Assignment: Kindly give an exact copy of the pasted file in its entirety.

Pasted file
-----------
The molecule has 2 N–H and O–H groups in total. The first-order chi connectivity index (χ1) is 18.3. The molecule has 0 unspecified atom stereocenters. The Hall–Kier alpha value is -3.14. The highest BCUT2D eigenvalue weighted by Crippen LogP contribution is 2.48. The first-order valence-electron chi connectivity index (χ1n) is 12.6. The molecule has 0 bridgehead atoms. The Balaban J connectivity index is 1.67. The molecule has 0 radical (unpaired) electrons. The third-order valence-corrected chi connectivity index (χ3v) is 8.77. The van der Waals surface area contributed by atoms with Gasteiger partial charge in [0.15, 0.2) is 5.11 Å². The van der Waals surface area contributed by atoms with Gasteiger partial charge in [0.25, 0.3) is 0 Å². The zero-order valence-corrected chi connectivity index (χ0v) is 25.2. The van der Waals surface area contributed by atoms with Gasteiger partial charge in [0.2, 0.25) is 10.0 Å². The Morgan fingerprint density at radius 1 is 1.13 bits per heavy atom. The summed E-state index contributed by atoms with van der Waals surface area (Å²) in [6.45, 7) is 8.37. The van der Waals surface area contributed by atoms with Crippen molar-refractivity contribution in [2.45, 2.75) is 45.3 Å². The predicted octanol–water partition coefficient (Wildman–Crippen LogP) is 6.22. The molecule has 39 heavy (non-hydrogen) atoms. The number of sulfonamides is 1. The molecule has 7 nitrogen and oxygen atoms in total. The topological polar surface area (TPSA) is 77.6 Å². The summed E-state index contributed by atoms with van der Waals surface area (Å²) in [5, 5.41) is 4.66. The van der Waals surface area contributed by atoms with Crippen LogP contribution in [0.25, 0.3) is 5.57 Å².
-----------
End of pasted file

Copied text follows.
The molecule has 2 N–H and O–H groups in total. The first-order chi connectivity index (χ1) is 18.3. The molecule has 0 unspecified atom stereocenters. The Hall–Kier alpha value is -3.14. The highest BCUT2D eigenvalue weighted by Crippen LogP contribution is 2.48. The first-order valence-electron chi connectivity index (χ1n) is 12.6. The molecule has 0 bridgehead atoms. The Balaban J connectivity index is 1.67. The molecule has 0 radical (unpaired) electrons. The third-order valence-corrected chi connectivity index (χ3v) is 8.77. The van der Waals surface area contributed by atoms with Gasteiger partial charge in [0.15, 0.2) is 5.11 Å². The van der Waals surface area contributed by atoms with Gasteiger partial charge in [0.25, 0.3) is 0 Å². The zero-order valence-corrected chi connectivity index (χ0v) is 25.2. The van der Waals surface area contributed by atoms with Gasteiger partial charge in [0.2, 0.25) is 10.0 Å². The Morgan fingerprint density at radius 1 is 1.13 bits per heavy atom. The summed E-state index contributed by atoms with van der Waals surface area (Å²) in [6.45, 7) is 8.37. The van der Waals surface area contributed by atoms with Crippen molar-refractivity contribution in [2.45, 2.75) is 45.3 Å². The predicted octanol–water partition coefficient (Wildman–Crippen LogP) is 6.22. The molecule has 39 heavy (non-hydrogen) atoms. The number of sulfonamides is 1. The molecule has 7 nitrogen and oxygen atoms in total. The topological polar surface area (TPSA) is 77.6 Å². The summed E-state index contributed by atoms with van der Waals surface area (Å²) in [5, 5.41) is 4.66. The van der Waals surface area contributed by atoms with Crippen LogP contribution in [0.25, 0.3) is 5.57 Å².